The Welsh National Opera (WNO) has marked its 75th birthday with the release of a poem which has been specially commissioned by the company from Ifor ap Glyn, the National Poet of Wales.
The poem, ‘Intermezzo’, reflects on WNO’s humble beginnings and transformation into the world-renowned opera company it is today. It also looks at the current situation faced by all arts organisations that cannot perform at this time and gives hope for a ‘brighter stage’ for the future. Two versions – one in Welsh and one in English – have been written, recorded and released as films. They are available to watch for free on YouTube and WNO’s website.
It is read by some of Wales’s best-known names including opera singer Sir Bryn Terfel, rugby legend Sir Gareth Edwards, Baroness Tanni Grey Thompson, harpist Catrin Finch, singer-songwriter Caryl Parry Jones, opera singer Rebecca Evans, folk singer Dafydd Iwan and actors Dame Siân Phillips, Mark Lewis Jones and Rakie Ayola.
General Director Aidan Lang commented: “We are delighted to share ‘Intermezzo’ on the occasion of our 75th birthday and offer our heartfelt thanks to Wales’s National Poet Ifor ap Glyn for encapsulating WNO’s story in such a fitting way. We would also like to thank all those involved in the recordings for their time and support in helping us to produce these special films.”
WNO’s first performance as an opera company was a double-bill of Cavalleria rusticana (Rustic Chivalry, Mascagni, 1890) and Pagliacci (Clowns, Leoncavallo, 1892) at the Prince of Wales Theatre, Cardiff, on 15 April 1946. To mark this anniversary the WNO Chorus and Orchestra has recorded a new version of Easter Hymn from Cavalleria rusticana.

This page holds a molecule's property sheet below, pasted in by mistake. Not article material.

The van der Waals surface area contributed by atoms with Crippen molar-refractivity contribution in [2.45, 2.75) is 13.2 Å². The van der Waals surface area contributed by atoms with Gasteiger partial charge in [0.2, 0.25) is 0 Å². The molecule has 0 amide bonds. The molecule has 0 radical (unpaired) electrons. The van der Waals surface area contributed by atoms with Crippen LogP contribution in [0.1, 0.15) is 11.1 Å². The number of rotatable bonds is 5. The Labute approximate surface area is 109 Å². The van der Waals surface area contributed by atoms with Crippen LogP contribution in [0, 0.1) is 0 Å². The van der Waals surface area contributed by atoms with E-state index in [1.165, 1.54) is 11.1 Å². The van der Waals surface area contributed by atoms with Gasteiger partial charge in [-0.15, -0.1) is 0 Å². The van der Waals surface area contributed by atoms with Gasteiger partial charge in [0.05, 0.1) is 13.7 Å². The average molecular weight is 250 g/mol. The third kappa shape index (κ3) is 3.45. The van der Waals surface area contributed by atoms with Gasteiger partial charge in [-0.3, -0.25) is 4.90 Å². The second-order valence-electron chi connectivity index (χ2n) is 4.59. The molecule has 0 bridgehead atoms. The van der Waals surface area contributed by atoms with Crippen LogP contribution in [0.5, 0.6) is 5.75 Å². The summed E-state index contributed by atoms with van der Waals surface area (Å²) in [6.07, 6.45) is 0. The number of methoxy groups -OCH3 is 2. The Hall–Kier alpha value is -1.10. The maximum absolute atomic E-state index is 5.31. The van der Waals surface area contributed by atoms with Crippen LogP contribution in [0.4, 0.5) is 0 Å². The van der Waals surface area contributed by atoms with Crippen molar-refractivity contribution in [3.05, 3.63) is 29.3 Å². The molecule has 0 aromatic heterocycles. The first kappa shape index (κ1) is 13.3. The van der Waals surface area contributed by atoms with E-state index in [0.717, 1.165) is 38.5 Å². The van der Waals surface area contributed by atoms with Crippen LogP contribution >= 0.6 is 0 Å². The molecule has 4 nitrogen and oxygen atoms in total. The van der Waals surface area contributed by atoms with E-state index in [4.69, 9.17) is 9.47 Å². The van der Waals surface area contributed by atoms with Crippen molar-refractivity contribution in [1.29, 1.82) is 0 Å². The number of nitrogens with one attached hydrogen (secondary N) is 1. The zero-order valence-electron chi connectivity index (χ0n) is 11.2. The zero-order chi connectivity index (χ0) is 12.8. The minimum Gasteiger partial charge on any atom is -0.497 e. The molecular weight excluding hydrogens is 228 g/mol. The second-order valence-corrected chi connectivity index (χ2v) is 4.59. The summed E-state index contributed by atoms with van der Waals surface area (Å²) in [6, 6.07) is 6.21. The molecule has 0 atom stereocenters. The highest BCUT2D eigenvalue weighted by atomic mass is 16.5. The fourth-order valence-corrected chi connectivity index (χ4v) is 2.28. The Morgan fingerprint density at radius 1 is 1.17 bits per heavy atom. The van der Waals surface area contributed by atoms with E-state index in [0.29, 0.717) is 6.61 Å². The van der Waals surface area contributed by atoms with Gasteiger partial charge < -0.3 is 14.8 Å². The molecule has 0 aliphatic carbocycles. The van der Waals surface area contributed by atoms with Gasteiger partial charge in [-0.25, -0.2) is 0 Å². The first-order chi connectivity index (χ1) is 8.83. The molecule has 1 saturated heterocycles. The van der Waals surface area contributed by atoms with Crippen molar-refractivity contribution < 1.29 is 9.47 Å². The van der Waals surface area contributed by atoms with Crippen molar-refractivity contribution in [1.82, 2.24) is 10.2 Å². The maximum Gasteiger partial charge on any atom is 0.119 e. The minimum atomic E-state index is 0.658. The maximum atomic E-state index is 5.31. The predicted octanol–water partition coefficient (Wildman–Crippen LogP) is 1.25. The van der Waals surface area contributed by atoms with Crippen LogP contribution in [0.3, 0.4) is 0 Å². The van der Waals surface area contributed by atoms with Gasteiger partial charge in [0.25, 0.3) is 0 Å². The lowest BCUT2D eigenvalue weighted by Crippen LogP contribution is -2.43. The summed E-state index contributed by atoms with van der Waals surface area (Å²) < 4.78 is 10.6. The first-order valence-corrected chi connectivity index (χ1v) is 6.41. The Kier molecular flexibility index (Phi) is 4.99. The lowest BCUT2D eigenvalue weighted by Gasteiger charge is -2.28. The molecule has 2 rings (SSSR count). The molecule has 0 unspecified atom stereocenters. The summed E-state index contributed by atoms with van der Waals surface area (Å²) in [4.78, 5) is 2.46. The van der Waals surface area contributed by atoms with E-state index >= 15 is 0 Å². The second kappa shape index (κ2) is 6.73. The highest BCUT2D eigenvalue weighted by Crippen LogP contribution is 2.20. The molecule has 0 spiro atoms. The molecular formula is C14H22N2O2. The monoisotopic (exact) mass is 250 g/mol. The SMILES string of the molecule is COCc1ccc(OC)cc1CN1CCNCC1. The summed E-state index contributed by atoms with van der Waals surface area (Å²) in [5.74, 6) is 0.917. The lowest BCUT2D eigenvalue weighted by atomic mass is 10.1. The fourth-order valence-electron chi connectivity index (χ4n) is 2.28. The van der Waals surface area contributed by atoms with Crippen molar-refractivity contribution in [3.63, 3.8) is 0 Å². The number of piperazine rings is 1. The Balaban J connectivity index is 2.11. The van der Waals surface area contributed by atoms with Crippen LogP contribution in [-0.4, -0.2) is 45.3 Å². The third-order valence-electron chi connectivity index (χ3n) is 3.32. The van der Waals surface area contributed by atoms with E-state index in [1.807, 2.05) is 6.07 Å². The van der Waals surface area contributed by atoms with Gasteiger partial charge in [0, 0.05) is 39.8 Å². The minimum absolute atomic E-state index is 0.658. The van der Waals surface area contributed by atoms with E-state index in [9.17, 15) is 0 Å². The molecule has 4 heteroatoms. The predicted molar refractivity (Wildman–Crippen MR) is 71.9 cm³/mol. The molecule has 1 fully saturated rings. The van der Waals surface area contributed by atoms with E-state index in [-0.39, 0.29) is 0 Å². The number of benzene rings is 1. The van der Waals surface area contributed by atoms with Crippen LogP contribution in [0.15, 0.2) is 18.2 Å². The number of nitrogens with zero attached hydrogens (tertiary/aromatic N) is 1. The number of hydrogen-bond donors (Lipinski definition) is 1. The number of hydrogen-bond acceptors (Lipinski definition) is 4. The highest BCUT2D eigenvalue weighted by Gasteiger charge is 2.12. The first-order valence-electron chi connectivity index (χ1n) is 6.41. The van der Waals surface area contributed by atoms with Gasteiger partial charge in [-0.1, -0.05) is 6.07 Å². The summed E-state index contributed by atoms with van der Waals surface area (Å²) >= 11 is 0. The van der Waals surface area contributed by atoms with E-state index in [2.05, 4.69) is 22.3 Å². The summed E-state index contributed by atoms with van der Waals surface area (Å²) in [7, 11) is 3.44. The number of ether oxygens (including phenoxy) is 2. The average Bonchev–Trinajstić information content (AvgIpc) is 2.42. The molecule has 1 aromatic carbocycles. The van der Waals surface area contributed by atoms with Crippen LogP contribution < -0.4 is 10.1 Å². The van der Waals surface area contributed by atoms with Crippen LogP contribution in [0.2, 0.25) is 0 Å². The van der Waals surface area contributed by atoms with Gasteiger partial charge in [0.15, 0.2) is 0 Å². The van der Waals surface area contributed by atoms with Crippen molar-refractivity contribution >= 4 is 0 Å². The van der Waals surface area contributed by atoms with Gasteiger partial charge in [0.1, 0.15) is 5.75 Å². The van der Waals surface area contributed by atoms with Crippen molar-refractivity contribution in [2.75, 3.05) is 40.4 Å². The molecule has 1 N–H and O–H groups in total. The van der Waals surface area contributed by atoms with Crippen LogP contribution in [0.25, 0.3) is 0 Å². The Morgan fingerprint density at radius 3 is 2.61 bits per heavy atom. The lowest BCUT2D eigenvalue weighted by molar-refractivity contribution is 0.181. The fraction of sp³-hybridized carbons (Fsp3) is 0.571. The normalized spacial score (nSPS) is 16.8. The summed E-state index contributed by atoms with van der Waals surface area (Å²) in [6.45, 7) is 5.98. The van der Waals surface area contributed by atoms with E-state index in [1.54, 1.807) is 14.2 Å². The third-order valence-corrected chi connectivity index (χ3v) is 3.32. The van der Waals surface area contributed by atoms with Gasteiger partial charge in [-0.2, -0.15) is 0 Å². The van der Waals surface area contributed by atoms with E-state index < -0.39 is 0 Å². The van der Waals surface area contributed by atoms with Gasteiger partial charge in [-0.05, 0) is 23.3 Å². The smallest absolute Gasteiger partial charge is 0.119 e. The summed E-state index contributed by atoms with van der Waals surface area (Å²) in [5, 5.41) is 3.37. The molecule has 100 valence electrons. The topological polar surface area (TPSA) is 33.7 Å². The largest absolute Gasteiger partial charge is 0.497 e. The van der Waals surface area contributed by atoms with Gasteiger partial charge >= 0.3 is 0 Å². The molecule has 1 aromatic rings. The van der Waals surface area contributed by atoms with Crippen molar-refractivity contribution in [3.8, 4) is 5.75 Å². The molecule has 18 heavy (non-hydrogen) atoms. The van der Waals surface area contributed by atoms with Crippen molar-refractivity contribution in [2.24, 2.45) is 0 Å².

Members of the chorus retrace the company’s journey by taking a history walk from its origins in Llandaff, Cardiff, to its current home at Wales Millennium Centre, culminating in a stunning performance of Easter Hymn on the Donald Gordon Stage. Welsh soprano Camilla Roberts joins WNO Chorus and Orchestra, conducted by James Southall.
WNO initially came into being as the Welsh National Opera Company in 1943 when Merthyr-born musician Idloes Owen had the idea to form a national opera company for Wales and brought together a group of amateur singers including miners, teachers and doctors. The first meeting and rehearsal took place in a chapel in Crwys Road, Cardiff. Owen conducted WNO’s first performances in 1946 and continued to be the company’s musical director until his death in 1954.
“The pandemic is proving to be a difficult time for everyone and for the arts as a whole, but we must remember that WNO first emerged during a global crisis: World War II,” Lang continued. “The spirit and vision of Idloes Owen lives on through the company, and we remain confident that we will come out of this crisis stronger and look to the future with hope and optimism. The poem and Easter Hymn are both a celebration of Wales’s heritage as the land of song and a reflection on the importance of music and the arts to all of our lives.”
Welsh National Opera celebrates its 75th birthday with a specially commissioned poem, ‘Intermezzo’, by Ifor ap Glyn, the National Poet of Wales (Alex Metcalfe).